Aides confident of GOP’s chances for enacting contentious policy overhauls

President Donald Trump gets a standing ovation after speaking at the Republican congressional retreat in Philadelphia on Jan. 26. (Bill Clark/CQ Roll Call)

At their retreat in Philadelphia last week, Republican congressional leaders painted a picture of unity with President Donald Trump. Their aides aren’t sure about that. 

Only 49 percent of the GOP staffers who responded to CQ Roll Call’s January Capitol Insiders Survey thought Congress would enact a law to construct a wall along the Mexican border, while just 44 percent see the $1 trillion infrastructure package Trump has promised becoming law.

Trump’s Lobbying Ban May Not Curb K Street Influence
New loopholes allow recent lobbyists an easy way back into government

Former Trump campaign manager Corey Lewandowski recently opened a firm billed as a “full service government affairs and political consulting” outfit, located near the White House. (Al Drago/CQ Roll Call file photo)

The new administration’s executive order limiting the future lobbying of its officials will do little to “drain the swamp,” as President Donald Trump promised on the campaign trail, ethics watchdogs say.

Political appointees must sign an ethics pledge agreeing not to “engage in lobbying activities” related to their agency for five years, according to a Trump executive order issued Saturday. It also bars departing officials from ever engaging in lobbying, legal or public relations work on behalf of a foreign entity subject to disclosure under a 1938 law known as the Foreign Agents Registration Act.

Trump States Hit Hardest if Obamacare Cost-Sharing Help Ends
But funding subsidies is tough choice for Republicans

Pro and anti-health care law demonstrators hold signs outside of the Supreme Court on the first day of opening arguments in 2012 that examined the constitutionality of President Barack Obama’s health care law. (Tom Williams/CQ Roll Call)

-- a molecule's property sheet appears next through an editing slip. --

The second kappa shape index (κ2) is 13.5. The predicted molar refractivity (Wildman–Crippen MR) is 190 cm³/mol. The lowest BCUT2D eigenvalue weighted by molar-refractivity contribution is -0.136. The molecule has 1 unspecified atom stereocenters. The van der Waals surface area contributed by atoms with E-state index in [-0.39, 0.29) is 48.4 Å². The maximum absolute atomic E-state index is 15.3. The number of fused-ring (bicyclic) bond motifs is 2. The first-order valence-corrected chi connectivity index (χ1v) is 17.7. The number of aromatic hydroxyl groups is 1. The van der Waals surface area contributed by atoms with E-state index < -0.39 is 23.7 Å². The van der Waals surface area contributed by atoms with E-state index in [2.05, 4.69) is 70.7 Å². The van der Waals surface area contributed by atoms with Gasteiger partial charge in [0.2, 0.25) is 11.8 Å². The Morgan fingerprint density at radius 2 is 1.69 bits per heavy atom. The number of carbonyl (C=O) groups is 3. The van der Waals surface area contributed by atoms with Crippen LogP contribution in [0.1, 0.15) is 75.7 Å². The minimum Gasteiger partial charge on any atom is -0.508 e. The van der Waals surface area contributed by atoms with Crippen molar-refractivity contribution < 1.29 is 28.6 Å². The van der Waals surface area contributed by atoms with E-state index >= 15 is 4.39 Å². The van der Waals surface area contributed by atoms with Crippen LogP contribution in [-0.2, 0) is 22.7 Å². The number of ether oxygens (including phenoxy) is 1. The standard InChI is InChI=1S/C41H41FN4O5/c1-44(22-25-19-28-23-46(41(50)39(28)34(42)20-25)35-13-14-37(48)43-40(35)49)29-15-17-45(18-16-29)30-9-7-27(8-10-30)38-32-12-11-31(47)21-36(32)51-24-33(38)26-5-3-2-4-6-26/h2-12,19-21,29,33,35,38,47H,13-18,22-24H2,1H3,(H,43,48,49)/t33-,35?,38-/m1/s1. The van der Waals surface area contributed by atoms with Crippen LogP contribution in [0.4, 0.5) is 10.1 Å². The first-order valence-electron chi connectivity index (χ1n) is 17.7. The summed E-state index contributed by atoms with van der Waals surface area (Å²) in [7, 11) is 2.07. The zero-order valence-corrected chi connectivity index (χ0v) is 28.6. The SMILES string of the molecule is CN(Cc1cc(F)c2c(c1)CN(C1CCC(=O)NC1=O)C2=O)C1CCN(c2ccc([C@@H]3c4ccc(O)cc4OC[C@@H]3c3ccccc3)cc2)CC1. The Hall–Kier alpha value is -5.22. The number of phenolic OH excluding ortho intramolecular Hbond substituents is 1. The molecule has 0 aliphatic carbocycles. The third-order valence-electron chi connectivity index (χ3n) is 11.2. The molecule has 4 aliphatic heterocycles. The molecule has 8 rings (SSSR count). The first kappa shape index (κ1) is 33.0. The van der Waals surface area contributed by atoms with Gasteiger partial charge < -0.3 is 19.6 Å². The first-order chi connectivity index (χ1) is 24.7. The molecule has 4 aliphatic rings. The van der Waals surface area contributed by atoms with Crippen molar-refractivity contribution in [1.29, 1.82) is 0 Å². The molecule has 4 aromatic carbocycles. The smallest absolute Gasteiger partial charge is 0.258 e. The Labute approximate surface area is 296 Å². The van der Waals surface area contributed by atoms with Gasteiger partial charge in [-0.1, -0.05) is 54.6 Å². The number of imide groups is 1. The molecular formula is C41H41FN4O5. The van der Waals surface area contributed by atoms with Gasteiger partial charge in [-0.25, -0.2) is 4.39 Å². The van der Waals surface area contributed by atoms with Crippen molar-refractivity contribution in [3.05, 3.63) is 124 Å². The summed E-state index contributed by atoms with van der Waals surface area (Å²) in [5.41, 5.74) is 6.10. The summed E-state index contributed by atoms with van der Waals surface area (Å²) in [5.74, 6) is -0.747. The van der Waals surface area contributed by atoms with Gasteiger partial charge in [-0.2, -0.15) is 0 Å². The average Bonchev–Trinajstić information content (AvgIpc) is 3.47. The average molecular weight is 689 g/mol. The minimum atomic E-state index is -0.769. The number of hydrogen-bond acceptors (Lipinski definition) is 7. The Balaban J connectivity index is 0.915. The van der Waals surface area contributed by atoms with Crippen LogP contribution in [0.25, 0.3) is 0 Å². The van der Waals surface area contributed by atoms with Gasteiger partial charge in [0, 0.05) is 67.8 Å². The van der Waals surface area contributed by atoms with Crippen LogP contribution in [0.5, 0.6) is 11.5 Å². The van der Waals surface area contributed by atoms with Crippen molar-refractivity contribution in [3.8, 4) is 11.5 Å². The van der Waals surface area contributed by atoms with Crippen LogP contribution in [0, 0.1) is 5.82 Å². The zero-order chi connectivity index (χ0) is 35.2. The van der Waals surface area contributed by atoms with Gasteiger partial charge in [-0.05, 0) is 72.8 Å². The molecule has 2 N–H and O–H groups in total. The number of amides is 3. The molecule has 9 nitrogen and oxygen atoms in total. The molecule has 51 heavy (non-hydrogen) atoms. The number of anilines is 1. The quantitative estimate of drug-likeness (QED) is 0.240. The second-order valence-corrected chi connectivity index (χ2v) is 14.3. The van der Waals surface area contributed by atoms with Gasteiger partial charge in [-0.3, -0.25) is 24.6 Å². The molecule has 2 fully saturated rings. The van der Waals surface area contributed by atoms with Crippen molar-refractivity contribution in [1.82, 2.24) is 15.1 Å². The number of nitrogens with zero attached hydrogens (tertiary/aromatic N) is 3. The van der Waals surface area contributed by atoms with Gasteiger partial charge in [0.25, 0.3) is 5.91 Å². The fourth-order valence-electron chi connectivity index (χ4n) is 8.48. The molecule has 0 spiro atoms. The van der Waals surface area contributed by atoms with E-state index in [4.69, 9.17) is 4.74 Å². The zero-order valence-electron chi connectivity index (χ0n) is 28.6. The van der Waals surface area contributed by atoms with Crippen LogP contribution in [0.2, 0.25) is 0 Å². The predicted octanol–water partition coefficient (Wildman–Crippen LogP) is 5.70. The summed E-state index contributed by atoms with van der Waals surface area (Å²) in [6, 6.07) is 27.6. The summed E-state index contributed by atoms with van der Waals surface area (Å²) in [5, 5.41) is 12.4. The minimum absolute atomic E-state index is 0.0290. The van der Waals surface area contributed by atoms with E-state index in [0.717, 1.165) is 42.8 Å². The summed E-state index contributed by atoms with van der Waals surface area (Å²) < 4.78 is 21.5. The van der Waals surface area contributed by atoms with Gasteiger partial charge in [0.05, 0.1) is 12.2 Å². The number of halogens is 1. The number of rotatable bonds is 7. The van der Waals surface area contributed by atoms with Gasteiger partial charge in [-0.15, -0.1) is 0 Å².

The constituents with the most to lose if Congressional Republicans cut funding to Obamacare overwhelmingly live in the parts of the country that President Donald Trump won in last year’s election.

GOP Staffers Are Waiting to Hear, ‘You’re Hired’
With Trump in office, the hiring spree is about to begin

Interest from Capitol Hill in White House jobs has been high, people close to the Trump administration say. (Bill Clark/CQ Roll Call)

As the point person for Hill staffers looking for jobs in the Trump administration, Rep. Chris Collins is suddenly very popular among his colleagues.

The New York Republican said that every time he walks onto the House floor, he leaves with a handful of manila envelopes stuffed with application materials. His office started a spreadsheet in November of every job seeker who contacted him.

Hispanic Caucus Founding Member Robert Garcia Dies
Was forced to resign in 1990 amid Wedtech scandal

Former Rep. Robert Garcia of New York, left, shakes hands with Jay Hein, director of President George W. Bush’s Office of Faith-Based and Community Initiatives at a Congressional Hispanic Caucus Institute discussion on religion and public policy in 2007. (CQ Roll Call file photo)

Former New York Rep. Robert Garcia, a founding member of the Congressional Hispanic Caucus who was forced to resign in 1990, died at age 84 in Puerto Rico on Wednesday.

Garcia was born in the Bronx and his father was from Puerto Rico. He earned two Bronze Stars in the U.S. Army during the Korean War as an engineer.